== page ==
There's a scene in the documentary Sepideh: Reaching for the Stars that should resonate with parents of teenagers everywhere: 16-year-old Sepideh, an Iranian girl, is chastised by her mother for staying out late with her astronomy club, sky-watching.
"You need your sleep because you have other important things to do," the mother scolds.
Instead of unleashing epithets as an American teen might do, though, Sepideh unsheathes a sword of rhetoric.
"My pain is not the fences around the pond, but to live among fish that can't imagine the ocean," she recites, in a quote attributed to Mohammad Mossadegh, the ex-prime minister of Iran ousted in an American-backed coup in 1953.
Sepideh's mother spars back with her own line of poetry: "Even in a world where people steal from the blind, I will keep my optimism and faith in love."
Iranians have come to know such "poetry battles" are endemic to Persian culture; and it's one of the rites of life director Berit Madsen captures in her poignant documentary about a teenage girl who aspires to be an astronaut despite great odds, including a death threat from a family member.
"To me, Sepideh is a film about hope," says Madsen, a Danish anthropologist who traveled to Iran nine times over five years to document the twists and turns of her subject's life.
"It's telling us that if we're willing to fight for our dreams then we might reach further that we ourselves believed."
The film will screen on Wednesday, February 25 as part of the Family of Woman Film Festival at Boise State University's Special Events Center and again on Friday, February 27 at the Sun Valley Opera House.
The tale follows the indomitable and aptly-named Sepideh (her name means "dawn") as she pushes back against social norms towards her goal, inspired by Iranian-American private astronaut Anousheh Ansari.
Ansari, who paid an estimated $20 million to go to the International Space Station in 2006, and who appears in the documentary, will appear on the stage of the Sun Valley Opera House on Friday, Feb. 27 to answer questions after the screening, along with American astronaut and Idaho native Barbara Morgan. Morgan will also be at the Boise State event, along with Mona Rafatzadeh, the film's assistant director.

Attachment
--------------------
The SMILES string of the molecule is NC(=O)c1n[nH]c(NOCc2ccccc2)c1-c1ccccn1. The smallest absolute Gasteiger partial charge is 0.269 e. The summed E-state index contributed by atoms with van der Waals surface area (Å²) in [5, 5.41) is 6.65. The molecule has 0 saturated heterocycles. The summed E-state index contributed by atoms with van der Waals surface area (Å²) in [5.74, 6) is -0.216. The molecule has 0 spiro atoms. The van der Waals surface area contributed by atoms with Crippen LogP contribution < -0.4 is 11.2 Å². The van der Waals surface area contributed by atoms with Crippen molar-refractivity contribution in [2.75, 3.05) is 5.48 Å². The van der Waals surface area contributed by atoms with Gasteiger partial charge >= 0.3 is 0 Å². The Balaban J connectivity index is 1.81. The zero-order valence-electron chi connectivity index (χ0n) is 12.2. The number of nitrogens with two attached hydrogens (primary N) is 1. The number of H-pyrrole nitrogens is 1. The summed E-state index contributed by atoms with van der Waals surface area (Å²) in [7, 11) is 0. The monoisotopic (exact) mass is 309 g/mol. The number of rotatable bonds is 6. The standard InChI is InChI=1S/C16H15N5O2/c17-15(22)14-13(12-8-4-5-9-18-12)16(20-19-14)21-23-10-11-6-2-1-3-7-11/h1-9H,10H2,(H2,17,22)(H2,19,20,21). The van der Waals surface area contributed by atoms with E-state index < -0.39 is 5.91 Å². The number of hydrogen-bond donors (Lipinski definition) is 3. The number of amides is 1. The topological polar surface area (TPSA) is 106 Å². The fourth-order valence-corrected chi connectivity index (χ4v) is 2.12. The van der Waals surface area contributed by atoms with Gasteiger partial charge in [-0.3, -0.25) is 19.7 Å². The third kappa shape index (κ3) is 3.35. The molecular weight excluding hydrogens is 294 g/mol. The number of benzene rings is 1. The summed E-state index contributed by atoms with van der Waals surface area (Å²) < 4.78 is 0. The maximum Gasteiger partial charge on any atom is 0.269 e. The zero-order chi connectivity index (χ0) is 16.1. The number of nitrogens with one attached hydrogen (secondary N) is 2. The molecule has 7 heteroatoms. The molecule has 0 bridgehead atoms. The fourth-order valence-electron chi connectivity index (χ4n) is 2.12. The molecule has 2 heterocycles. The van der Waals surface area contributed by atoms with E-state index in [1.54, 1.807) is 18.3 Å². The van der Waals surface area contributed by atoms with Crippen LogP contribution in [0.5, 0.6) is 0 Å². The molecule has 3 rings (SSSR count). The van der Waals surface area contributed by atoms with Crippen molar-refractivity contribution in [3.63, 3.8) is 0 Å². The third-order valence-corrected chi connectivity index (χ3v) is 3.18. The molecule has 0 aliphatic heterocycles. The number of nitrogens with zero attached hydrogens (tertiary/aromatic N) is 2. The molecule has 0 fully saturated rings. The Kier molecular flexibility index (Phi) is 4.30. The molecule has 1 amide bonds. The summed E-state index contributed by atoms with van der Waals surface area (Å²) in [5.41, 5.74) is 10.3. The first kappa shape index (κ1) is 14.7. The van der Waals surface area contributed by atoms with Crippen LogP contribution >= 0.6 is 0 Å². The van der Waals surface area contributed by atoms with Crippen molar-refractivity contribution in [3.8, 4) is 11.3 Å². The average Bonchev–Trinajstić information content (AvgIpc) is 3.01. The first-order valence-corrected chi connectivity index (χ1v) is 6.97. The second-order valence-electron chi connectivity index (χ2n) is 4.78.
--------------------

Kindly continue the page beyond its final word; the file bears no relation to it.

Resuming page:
Editor's note: Marcia Franklin will be moderating the discussions following the screenings: 6:30 p.m., Wednesday, February 25th at Boise State; 7:00 p.m., Friday, February 27 at the Sun Valley Opera House.
Indeed, Sepideh's story has inspired the theme of this year's Family of Woman Film Festival, "Women and Their Dreams," said festival founder Peggy Goldwyn.
"I like the idea of picking something that's fairly broad, and examining it in many different ways," she told Boise Weekly.
To that end, the festival's slate also includes The Supreme Price, about Nigerian human rights activist Hafsat Abiola.
Abiola's father, Moshood Abiola, ran for president of Nigeria in 1993 and is widely viewed to have won. But before taking office, Moshood Abiola was arrested, and died in prison in 1998. His wife (and Hafsat's mother) was murdered in 1996. Despite such danger, Hafsat Abiola has returned to his native land multiple times since 1999 to work on women's issues.
"I have always had a particular interest in films about complex, multifaceted women who defy expectations and create their own destinies rather than surrendering to circumstances," said The Supreme Price director Joanna Lipper.
Lipper and Hafsat Abiola will be in Sun Valley for the screening of their film and will travel to Boise for screening at Boise State on Friday, Feb. 27.
Also screening this year is #chicagoGirl, the story of another determined Muslim female teen.
Ala'a Basatneh, a Syrian-American living near Chicago, acts as a kind of global social media air traffic controller, linking communications between activist groups in Syria to coordinate protests, and then sending video of the often-violent clashes to journalists around the world.
The documentary includes harrowing and ultimately heart-wrenching footage shot by Bassel Shahade, who was killed while filming in Homs, a Syrian city under siege in the ongoing civil war.
Director Joe Piscatella, who read about Basatneh through news reports, says he was inspired by her and her compatriots.
"When I was growing up we were told that you had to wait until you were an adult to make a difference," said Piscatella. "These activists, most of whom are students, believe they can change the world now. A teenager, 6000 miles away, using the only tools at her disposal, made a difference in a very difficult part of the world."
Both Piscatella and Basatneh, now 22, will be in Sun Valley for the Saturday, Feb. 28, screening of their film.
Piscatella is one of three men with films at the event, another being Mohammed Naqvi, an up-and-coming Pakistani director. Naqvi will talk about his work and show his most recent documentary, Pakistan's Hidden Shame, about child sex trafficking in that country on Sunday, March 1, at the Sun Valley Opera House.
Goldwyn says she's enthused to see the work of male filmmakers in the festival, as well as more male attendees at the event, now in its eighth year.
"I think it's fantastic," said Goldwyn. "We're not going to solve these problems until men realize how important it is and they have a buy-in."